Close connection between improvement in left ventricular function by cardiac resynchronization therapy and the incidence of arrhythmias in cardiac resynchronization therapy-defibrillator patients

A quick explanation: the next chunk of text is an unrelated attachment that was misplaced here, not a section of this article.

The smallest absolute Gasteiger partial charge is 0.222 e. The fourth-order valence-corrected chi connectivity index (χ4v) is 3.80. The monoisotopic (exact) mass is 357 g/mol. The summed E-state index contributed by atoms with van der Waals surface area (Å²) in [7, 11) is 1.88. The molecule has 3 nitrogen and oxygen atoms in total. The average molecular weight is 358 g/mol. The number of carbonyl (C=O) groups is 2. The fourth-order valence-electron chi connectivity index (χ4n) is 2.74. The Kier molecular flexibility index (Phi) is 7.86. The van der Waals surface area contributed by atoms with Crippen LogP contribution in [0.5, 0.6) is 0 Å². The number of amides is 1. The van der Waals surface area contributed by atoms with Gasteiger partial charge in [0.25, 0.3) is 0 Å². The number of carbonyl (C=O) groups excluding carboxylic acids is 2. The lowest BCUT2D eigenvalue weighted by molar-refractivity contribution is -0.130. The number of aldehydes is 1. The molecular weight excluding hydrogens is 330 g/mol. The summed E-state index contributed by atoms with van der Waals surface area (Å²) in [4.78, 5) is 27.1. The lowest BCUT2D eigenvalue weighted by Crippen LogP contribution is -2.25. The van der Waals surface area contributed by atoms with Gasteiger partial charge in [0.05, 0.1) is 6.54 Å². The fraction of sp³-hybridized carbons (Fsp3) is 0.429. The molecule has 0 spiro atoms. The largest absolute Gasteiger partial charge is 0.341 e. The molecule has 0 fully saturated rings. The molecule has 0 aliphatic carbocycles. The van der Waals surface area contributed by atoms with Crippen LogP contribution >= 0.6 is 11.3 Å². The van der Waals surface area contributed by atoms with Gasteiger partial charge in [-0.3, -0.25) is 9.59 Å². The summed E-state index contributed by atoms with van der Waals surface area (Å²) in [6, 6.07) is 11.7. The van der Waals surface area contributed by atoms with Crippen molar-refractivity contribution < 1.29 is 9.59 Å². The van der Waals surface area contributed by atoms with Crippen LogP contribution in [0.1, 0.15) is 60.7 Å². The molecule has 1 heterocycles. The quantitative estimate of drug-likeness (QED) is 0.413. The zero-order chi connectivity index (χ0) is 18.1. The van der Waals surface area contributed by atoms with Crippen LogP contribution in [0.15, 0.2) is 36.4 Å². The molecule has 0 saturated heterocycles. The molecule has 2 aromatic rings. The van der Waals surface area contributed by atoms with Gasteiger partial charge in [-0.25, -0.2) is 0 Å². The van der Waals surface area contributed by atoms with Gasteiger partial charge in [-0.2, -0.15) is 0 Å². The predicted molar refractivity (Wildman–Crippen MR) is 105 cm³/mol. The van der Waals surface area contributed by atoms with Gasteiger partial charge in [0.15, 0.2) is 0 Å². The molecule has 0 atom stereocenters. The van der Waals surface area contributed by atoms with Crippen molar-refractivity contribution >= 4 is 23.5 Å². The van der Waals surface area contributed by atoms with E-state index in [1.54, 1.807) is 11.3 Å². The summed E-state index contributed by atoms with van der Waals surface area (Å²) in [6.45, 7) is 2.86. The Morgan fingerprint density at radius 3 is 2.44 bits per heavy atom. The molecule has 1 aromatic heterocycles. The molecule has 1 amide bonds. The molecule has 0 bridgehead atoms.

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AimsThe aim of this study was to determine the relationship between improved ejection fraction (EF) and occurrence of arrhythmias in patients with cardiac resynchronization therapy devices with defibrillator function (CRT-D). The hypothesis was that patients who experienced a marked improvement in EF also had fewer appropriate defibrillator interventions.Methods and resultsWe analysed data of 270 patients from2 prospective registries with follow-up of ≥12 months and echocardiography performed ≥8 months after CRT-D implantation. The discriminator was whether left ventricular ejection fraction (LVEF) improved to >35% [cut-off for primary prevention implantable cardioverter-defibrillator (ICD) implantation]. Mean age was 61 ± 11 years, LVEF 22 ± 5%, and follow-up 40 ± 22 months. Ischaemic cardiomyopathy was present in 48%, and secondary prevention indication was present in 25%. Implantable cardioverter-defibrillator interventions were delivered to 35% of patients. Echocardiography (20 ± 15 months after implantation) showed an improvement in LVEF from 22% (SD 5.4%) to 30% (SD 9.8%). Improvement to >35% was seen in 21% of patients. Those who improved to >35% had fewer ICD interventions than those who did not (23 vs.38%; P-value 0.03). Analysing only patients with a primary prevention indication and stratifying again in patients with and without improvement of LVEF to >35%, the latter had highly significant more ICD-therapies (6 vs. 31%; P-value 0.0008).ConclusionPatients with CRT-D for primary prevention, whose LVEF improved to >35% during mid-term follow-up, are at low risk of first ICD therapies beyond year 1. If similar findings are reported in other patient cohorts, this might impact on decision-making at the time of battery depletion.

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